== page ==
It ends after just a few hundred metres. The snow has melted, and there is no choice but to secure the skis on backpacks and hike on foot inward towards Fåbergstølbreen Glacier.

After a good hour of trudging along, the skis are strapped on again, and the group can get started on the steep slopes on the north side of the glacier.

Jostedalsbreen, Sogn og Fjordane

Jostedalsbreen, Sogn og Fjordane.
Photo: Thomas T. Kleiven / Visitnorway.com

Just over 1500 metres of elevation is on today's agenda, and with Joel as a sled dog in the front, the ascent is gobbled up in big gulps.

Visibility comes and goes during those first few hours. The beautiful blue façade of Fåbergstølbreen Glacier colours everything as backpack straps gnaw at shoulders and one's pulse thumps through veins at a high rate. Perhaps the strain would be slightly lessened by eating a chocolate bar during the next break?

The pioneer

The very first crossing of Jostedalsbreen Glacier was probably done by Ole Bøyasva from Fjaerland in 1788. He cross-country skied from his home village to Oppstryn - and back.

Since that time, a whole bunch of adventurous people have followed in Bøyasva's ski tracks. Every winter and spring, hundreds of Norwegians head out on the popular ski trip.

Jostedalsbreen, Sogn og Fjordane

Jostedalsbreen, Sogn og Fjordane.
Photo: Thomas T. Kleiven / Visitnorway.com

You can choose among several different starting and finish points, and it is common to start from both Stryn and Jostedalen

Some guide services offer the ski trip as part of their program, and it is for good reason that you need a guide.

Crossing the glacier, critical route selection and orientation in dense fog, are just some of the challenges. Particular caution must be shown on Supphellebreen Glacier. There are many crevices, and you need to bring a harness, rope and other security equipment, and not least, you must be able to use it.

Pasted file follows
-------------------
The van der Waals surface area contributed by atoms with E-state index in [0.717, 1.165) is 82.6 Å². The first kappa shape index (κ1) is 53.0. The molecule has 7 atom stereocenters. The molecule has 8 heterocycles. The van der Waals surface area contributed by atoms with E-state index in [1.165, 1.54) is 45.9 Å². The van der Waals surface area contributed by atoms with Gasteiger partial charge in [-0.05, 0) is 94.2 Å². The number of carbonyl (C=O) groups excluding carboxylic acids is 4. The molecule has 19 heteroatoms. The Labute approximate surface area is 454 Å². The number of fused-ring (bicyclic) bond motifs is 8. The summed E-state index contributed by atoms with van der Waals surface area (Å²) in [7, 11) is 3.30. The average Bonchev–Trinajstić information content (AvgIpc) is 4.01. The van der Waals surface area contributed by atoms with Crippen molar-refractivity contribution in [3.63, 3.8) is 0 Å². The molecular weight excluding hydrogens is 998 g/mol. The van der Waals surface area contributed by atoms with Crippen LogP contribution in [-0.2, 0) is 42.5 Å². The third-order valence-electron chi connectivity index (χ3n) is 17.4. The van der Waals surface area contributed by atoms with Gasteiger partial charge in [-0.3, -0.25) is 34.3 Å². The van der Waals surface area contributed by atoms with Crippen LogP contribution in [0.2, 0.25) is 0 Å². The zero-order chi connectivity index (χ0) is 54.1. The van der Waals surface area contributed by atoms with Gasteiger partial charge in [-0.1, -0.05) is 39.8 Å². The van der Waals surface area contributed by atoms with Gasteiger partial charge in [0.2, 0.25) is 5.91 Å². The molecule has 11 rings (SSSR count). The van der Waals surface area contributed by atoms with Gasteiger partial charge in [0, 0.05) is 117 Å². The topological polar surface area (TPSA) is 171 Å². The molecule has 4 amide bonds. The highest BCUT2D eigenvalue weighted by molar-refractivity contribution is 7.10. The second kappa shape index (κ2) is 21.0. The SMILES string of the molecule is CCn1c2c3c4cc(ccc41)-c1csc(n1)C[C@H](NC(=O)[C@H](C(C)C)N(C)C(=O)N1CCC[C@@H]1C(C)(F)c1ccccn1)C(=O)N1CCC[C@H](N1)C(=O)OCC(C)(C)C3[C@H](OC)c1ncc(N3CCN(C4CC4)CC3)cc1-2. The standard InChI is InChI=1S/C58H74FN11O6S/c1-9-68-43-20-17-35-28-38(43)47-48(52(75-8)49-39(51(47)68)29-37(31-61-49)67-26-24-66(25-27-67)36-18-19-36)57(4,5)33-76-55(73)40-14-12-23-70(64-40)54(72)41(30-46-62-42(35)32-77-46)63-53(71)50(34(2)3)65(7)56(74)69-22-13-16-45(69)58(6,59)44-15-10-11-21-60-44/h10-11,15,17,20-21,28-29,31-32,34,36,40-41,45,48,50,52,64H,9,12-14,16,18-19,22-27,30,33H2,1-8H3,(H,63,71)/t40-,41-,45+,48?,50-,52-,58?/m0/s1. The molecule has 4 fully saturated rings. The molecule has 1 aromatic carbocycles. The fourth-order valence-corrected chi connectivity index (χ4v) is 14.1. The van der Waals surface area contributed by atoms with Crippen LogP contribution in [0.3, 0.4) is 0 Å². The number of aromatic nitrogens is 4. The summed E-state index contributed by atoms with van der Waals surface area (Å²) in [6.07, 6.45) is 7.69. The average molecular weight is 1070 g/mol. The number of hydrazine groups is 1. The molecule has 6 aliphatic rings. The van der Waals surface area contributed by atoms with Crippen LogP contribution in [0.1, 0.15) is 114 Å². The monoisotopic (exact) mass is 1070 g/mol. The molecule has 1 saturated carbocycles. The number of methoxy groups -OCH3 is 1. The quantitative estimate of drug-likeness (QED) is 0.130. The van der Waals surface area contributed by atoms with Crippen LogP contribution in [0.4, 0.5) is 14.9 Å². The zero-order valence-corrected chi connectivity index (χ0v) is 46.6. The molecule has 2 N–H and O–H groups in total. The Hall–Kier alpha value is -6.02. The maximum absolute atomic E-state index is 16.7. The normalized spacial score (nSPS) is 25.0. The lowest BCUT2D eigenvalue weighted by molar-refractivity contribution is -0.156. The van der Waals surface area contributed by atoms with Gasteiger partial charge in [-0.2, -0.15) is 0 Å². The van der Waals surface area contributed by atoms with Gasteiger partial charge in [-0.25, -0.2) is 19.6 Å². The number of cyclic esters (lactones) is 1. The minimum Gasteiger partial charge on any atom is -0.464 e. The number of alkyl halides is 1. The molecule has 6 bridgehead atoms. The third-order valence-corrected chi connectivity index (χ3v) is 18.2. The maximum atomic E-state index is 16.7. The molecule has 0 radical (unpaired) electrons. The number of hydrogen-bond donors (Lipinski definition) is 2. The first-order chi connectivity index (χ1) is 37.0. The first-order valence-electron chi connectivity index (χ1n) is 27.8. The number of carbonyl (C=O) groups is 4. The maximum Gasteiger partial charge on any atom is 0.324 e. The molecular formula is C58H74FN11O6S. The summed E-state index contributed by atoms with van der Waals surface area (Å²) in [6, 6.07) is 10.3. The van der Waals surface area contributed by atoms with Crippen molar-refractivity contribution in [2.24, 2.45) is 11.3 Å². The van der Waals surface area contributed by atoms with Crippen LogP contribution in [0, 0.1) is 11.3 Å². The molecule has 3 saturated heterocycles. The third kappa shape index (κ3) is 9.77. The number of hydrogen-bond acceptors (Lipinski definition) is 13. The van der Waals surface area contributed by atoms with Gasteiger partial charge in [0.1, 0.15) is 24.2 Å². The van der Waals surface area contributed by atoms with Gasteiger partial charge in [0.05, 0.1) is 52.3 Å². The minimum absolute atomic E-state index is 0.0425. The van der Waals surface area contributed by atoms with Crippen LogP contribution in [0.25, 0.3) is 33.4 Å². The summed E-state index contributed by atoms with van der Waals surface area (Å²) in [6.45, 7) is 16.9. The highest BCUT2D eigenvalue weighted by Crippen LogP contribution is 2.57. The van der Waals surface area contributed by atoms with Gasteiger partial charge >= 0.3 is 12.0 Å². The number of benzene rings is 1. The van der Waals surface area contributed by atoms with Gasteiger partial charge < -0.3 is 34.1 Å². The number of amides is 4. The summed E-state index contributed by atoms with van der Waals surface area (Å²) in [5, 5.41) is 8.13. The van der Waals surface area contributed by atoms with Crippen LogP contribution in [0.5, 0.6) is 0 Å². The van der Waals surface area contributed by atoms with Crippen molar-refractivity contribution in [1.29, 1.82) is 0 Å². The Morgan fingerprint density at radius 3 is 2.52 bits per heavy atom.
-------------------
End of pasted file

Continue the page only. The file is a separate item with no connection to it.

Jostedalsbreen, Sogn og Fjordane

Jostedalsbreen, Sogn og Fjordane.
Photo: Thomas T. Kleiven / Visitnorway.com

In the stronghold of monotony

It is day two up on the glacier, and the rain and wind have ravaged and tugged on the tent all night. Visibility is 10-15 meters.

In clear weather, you would now have a view of the notorious Lodalskåpa which, at 2,082 metres above sea level, is the highest mountain at Jostedalsbreen glacier.

The majestic nunatak, nicknamed "Western Norway's Queen", has an alluring effect on summit enthusiasts. Bjørn-Tore is one of them. He collects 2000-metre summits and was hoping to be able to visit the "Queen". Alas, the weather gods answered with a resounding "no!"

The entire morning session is skied in the fog. The guides lead the way using a compass, followed by a long, single-file line of ski tourists.

For Lisa and Joel in the front, it is very demanding to hold a straight course without any reference points, and they constantly adjust the direction; to the right, to the left, then right again. A serpentine double track is left in the snow behind them.

Jostedalsbreen, Sogn og Fjordane

Jostedalsbreen, Sogn og Fjordane.